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continuance of the kingdom of Judah, while a sceptre was in the hand, and a lawgiver came from between the feet of that tribe, Gen. xlix. 10; while the second temple was yet standing, Mal. iii. 1; Hag. ii. 7; just 450 chaldee years after the decree went forth to restore and to build Jerusalem, which was in the twentieth of Artaxerxes Longimanus, king of Persia, Dan. ix. 25.* This King likewise came into the world, and the God of heaven set up his everlasting kingdom, at that season of the fourth or roman monarchy, Dan. ii. 44, when there was an end put to the dreadful shaking of the heavens and the earth, the sea and the dry land, and indeed of all nations, by the wars of Alexander the great, the four kingdoms that arose out of his conquests, and the romans the conquerors of them all; and when peace was restored to the world, Hag. ii. 6, 7. 9, which happened when Augustus Cesar was emperor of Rome, and Herod the great was king of Judea.

As to the pedigree or descent of our blessed Saviour, it must be considered with respect to the two different natures that were united in this glorious Person. For how wonderful soever it may appear to us, the man Christ Jesus was also Immanuel, God with us, Isa. vii. 14; and that Divine Child which was born, and that Son which was given to us, (at the time before described,) is the mighty God, and the everlasting Father, as well as the Prince of peace, Isa. ix. 6. He is that God, whose throne is for ever and ever, Psa. xlv. 6; and though a man, yet such a man as is also God's fellow, Zech. xiii. 7. Now, if we consider his descent,

*Daniel's seven weeks and threescore and two weeks, or 483 years, were to terminate at the death of the Messiah. We must therefore substract from that number the 33 years of his life, and there remains 450 years to his birth.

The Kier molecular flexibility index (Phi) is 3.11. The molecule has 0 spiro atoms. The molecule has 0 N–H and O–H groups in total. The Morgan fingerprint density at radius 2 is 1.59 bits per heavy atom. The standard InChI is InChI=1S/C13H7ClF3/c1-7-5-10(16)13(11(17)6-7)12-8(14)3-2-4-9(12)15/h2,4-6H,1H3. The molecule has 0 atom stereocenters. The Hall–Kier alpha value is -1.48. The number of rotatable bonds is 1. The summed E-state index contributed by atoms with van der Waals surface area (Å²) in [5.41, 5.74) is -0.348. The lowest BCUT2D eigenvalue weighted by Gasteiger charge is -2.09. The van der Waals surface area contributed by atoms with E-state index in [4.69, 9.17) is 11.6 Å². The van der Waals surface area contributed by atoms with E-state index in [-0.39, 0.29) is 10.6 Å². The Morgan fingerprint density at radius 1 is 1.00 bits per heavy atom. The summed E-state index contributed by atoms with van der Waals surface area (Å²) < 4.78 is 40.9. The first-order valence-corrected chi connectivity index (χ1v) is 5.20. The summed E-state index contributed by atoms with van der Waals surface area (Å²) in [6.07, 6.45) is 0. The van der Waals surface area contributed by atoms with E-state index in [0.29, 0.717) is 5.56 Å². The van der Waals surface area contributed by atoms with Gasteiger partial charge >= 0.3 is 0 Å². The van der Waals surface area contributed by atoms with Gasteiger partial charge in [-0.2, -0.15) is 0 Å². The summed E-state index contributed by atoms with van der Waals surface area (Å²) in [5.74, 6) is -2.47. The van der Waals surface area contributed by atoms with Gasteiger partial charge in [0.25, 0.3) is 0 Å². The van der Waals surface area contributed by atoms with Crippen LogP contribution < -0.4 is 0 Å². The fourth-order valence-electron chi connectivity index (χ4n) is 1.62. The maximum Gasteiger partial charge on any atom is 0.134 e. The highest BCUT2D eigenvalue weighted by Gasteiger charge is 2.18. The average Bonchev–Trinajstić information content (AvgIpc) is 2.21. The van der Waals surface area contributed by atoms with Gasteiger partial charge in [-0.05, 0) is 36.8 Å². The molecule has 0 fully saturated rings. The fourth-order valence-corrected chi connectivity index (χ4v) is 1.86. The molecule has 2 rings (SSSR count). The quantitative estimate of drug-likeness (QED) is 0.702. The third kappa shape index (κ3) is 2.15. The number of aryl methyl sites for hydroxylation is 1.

with respect to his Divine Person, it must necessarily be, that though he be God the Father's Son, and begotten by him, Psa. ii. 7, yet "his going forth" must have been from of old, from everlasting." And it is accordingly true, that the Lord "possessed him in the beginning of his way, before his works of old: He was set up from everlasting, from the beginning, or ever the earth was," Prov. viii. 22, 23.

Being thus necessarily stopped from looking any further than to eternity, and to Him that inhabits eternity, in considering the original of his Divine Person, I proceed to take notice, that, in his human nature, he descended from the loins of Abraham, Gen. xii. 3; of Isaac, Gen. xxvi. 4; and of Jacob, Gen. xxviii. 14; from the tribe of Judah, Gen. xlix. 10; and from the royal family of David, Psa. lxxxix. 35, 36; and that in a way surprisingly different from any ordinary human generation: a virgin conceived and brought forth this Son, whose name is Immanuel, Isa. vii. 14; and this new thing did God create in the earth, that a woman hath compassed a man, Jer. xxxi. 22.

The place where our blessed Saviour was born, was Bethlehem Ephratah. This town, though but little among the thousands of Judah, was honoured with being the place out of which he came forth who is the Supreme Ruler in Israel, Micah v. 2. Here he was born: but this was not the place of his chief and principal residence; that was Galilee of the nations. This people, who had walked in darkness, saw this great light among them: even upon them who had dwelt in the land of the shadow of death, this light shined, Isa. ix. 1, 2.

The circumstances of his appearing in the world were low, mean, and abased; very different from the

expectations men had entertained of the Messiah; and therefore he was despised and rejected of men; they hid their faces from him; he was despised, and they esteemed him not, Isa. liii. 3. Nay, many were astonished at him, his visage was so marred more than any man, and his form more than the sons of men, Isa. lii. 14. So far was his appearance from that glory and majesty, that pomp and splendour, which was expected in the Messiah, that he was considered as 66 a worm, and no man; a reproach of men, and despised of the people," Psa. xxii. 6. Even the priests and rulers themselves, who should have been the builders of the jewish church, refused this stone, which is become the head of the corner, Psa. cxviii. 22. And the reason of this was, that they saw no form nor comeliness, no riches nor honour, no magnificence nor beauty in him, that they should desire him, Isa. liii. 2.